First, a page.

Jockey Brendan Ward breaks neck in Wagga race fall

29/06/2018 // by admin

Emergency services attend to jockeys Brendan Ward (right), Carly Frater and Andrew Bloomfield after they fell during a race at Wagga’s Murrumbidgee Turg Club on Friday. Picture: Michael FrogleyRELATED COVERAGE:Three jockeys taken to Wagga Base Hospital after nasty race fallDOCTORS are confident Canberra jockey Brendan Ward will ride again despite being airlifted to a Sydney hospital with a broken neck following a frightening race fall at Murrumbidgee Turf Club on Friday.

Ward will have a further MRI scan today but a neurosurgeon has allayed fears that the leading Southern District jockey will require surgery after he was rushed to Sydney on Saturday morning.

Canberra jockey Brendan Ward, pictured here after winning the Riverina Cup in June, has had a lucky escape after breaking his neck in a fall at Wagga on Friday. Picture: Laura Hardwick

Ward has fractured his C2 vertebrae and initial fears were that it was pushing onto the C3 vertebrae higher up on his neck, but further scans revealed the situation was not as bad as first suspected.

Ward was thrown from the saddle in a three-horse fall at MTC’s race meeting last Friday, with Canberraapprentice Carly Frater and experienced Wagga jockey Andy Bloomfield also taken to Wagga Base Hospital.

Apprentice jockey Carly Frater will undergo plastic surgery for nasty facial cuts sustained in a fall at Wagga on Friday. Ms Frater was unconscious for three minutes after the fall. Picture: Kieren L Tilly

Frater underwent plastic surgery over the weekend to some severe cuts to her face. She also sustained a broken collarbone but was expected to be released yesterday afternoon.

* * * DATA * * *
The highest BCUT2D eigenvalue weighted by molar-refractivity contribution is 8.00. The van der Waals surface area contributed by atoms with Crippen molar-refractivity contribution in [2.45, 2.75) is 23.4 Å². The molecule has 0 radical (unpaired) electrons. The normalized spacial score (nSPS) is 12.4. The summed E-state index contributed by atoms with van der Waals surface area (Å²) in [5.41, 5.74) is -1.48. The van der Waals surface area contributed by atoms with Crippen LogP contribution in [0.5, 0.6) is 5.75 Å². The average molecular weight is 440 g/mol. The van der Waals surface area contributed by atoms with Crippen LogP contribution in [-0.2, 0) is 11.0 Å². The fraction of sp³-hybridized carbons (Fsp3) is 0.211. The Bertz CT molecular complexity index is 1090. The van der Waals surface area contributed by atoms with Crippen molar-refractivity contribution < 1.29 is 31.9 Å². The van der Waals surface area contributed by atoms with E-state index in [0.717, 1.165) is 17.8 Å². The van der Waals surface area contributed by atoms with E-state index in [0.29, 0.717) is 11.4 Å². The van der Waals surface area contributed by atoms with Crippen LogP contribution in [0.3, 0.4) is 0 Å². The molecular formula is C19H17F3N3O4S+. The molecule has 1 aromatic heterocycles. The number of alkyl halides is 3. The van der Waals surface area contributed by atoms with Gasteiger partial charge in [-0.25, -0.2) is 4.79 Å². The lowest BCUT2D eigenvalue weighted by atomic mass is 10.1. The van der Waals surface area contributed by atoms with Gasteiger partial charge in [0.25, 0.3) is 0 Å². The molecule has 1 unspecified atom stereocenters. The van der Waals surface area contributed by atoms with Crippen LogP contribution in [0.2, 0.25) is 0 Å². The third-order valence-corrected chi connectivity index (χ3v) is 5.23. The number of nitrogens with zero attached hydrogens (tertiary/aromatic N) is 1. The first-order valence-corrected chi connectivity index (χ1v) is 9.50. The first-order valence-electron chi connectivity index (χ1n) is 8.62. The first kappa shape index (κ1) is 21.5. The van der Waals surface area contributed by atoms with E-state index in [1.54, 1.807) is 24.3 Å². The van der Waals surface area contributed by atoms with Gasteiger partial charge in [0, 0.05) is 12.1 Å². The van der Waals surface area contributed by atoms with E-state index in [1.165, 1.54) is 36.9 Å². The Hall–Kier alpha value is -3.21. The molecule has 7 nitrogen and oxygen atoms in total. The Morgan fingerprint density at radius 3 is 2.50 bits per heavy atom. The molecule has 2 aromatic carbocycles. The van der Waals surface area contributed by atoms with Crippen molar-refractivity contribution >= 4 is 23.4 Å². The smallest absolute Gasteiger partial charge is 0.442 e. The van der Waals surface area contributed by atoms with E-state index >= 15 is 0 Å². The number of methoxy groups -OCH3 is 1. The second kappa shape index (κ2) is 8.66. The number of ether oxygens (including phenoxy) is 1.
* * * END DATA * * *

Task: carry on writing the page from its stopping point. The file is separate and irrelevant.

Bloomfield is “stiff and sore” but escaped serious injury.

Jockey Andrew Bloomfield, pictured at the Narrandera races in July, was lucky to escape with only minor injures in a three-horse fall at Wagga on Friday that saw two other jockeys hospitalised. Picture: Laura Hardwick

Bloomfield yesterday recalled the fall and fearing the worst for Frater, who was unconscious for three minutes.

“The first thing rolling around and you hear them and that’s a sign they’re not too bad,” Bloomfield said.

“But when you see Carly was knocked out, it’s not a good feeling, especially because you’re still in shock too.

“Your fellow riders, you’re always concerned about them and seeing Carly like that, it’s never a good thing.

“It could have been a lot worse.”

Dean Walsh has been Ward’s manager for the past decade and was pleased to report Ward’s condition had improved over the weekend.

“He’s still not out of the danger zone but it looks like surgery is unlikely,” Walsh said.

“The latest is that he will be waiting until Monday in Sydney for a further MRI scan.

“It looks like it’s not as bad as first thought.”

If today’s scan confirms what neurosurgeons suspect, Ward will require six to eight weeks in a neck brace before undergoing a rehabilitation process.

Walsh confirmed Ward hopes to return to the saddle as soon as possible.

Murrumbidgee Turf Club chief executive Scott Sanbrook said the thoughts of the racing community were with the three jockeys.

“The thoughts of the club and all racing participants are with the three jockeys and their families,” Sanbrook said.

“The racing industry has such a tight knit community and incidents such as these brings it even closer together.

“We hope they have all as speedy recovery as possible.”

Bloomfield will take a couple of days to recover but does not plan to miss any race riding.

This story Administrator ready to work first appeared on Nanjing Night Net.

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